Keith Flint, the last punk

A rock star who relished giving offence – we won’t see his like again soon.

Brendan O'Neill

Brendan O'Neill
chief political writer

Topics Culture Free Speech UK

This is a bit of random text from Kyle to test the new global option to add a message at the top of every article. This bit is linked somewhere.

The death of Keith Flint, the rave-cum-punk genius who fronted The Prodigy, feels like the passing of an era. Of an era when rock stars considered it their job to give offence. When they didn’t feel the need to bow and scrape and apologise before every whipped-up mob crying, ‘You’ve hurt my feelings!’. When popular music hadn’t yet been colonised by the prissiness and touchiness that defines, understandably sometimes, other areas of human life. Flint was from another millennium, but right now it feels like he might have been from another planet too.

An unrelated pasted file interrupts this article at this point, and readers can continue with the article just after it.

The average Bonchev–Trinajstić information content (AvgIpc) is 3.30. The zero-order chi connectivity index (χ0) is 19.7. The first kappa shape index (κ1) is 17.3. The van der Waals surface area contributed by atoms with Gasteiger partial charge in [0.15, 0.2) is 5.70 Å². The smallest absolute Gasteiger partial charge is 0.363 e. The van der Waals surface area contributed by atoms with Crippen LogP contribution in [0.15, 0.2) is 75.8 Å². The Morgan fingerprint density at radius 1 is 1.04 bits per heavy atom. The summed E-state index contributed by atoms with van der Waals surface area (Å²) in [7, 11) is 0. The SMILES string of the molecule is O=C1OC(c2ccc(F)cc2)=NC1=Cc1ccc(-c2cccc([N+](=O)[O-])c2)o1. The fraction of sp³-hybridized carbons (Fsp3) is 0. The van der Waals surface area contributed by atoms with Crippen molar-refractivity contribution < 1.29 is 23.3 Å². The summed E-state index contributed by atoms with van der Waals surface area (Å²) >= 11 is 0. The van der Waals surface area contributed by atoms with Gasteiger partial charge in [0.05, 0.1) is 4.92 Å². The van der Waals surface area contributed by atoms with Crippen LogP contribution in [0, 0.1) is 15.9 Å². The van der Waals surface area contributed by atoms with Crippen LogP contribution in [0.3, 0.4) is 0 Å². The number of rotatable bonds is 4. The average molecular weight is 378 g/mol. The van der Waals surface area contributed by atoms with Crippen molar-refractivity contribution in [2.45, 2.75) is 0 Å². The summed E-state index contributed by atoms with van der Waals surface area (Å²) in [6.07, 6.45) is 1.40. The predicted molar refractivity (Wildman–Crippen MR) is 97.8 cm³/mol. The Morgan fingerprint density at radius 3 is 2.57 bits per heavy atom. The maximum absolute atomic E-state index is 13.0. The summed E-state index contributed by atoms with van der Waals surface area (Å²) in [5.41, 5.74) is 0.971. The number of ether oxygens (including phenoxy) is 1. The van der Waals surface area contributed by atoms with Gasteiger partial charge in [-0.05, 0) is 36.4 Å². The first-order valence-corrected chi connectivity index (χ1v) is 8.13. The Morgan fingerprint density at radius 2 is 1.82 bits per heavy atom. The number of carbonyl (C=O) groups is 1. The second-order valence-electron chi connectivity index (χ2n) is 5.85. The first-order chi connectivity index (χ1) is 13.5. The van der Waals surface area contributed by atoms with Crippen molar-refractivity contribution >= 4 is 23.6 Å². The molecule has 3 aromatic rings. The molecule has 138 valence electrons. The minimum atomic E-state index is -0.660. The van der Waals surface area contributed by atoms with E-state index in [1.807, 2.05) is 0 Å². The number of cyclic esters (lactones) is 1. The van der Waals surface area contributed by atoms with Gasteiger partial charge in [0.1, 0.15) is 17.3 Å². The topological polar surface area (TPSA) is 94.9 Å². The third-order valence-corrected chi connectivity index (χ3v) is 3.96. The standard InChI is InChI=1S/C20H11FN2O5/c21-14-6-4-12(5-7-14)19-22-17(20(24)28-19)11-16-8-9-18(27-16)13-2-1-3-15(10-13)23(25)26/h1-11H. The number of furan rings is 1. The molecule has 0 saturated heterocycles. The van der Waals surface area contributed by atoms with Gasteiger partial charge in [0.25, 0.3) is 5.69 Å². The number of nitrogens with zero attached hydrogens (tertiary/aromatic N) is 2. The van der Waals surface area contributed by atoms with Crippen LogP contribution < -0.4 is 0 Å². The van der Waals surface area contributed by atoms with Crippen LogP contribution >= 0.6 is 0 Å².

Not many people will have thought of Jeremy Corbyn when they heard of the death of Flint this morning. I did. It was 1997, nearing Christmas, and I was young enough to still be frequenting nightclubs and occasionally even raves. The Prodigy’s third, and finest, album – The Fat of the Land – had been released a few months earlier. Its first single release, ‘Firestarter’, had already inflamed the preachy set. ‘It will encourage kids to start fires!’, they said, and they weren’t joking. ‘Ban this sick fire record’, the Daily Mail demanded. Parliament even debated how dangerous the record might prove to be. Meanwhile, those of us who actually listened to and loved The Prodigy had the song in our ears pretty much constantly and somehow managed to avoid becoming pyromaniacs. It’s almost as if pop culture doesn’t actually remould personalities and pollute souls in the way panic merchants claim. (Though it can certainly heighten emotion – I still cannot hear the first 15 seconds of ‘Firestarter’ without having my entire 1990s flash before my eyes.)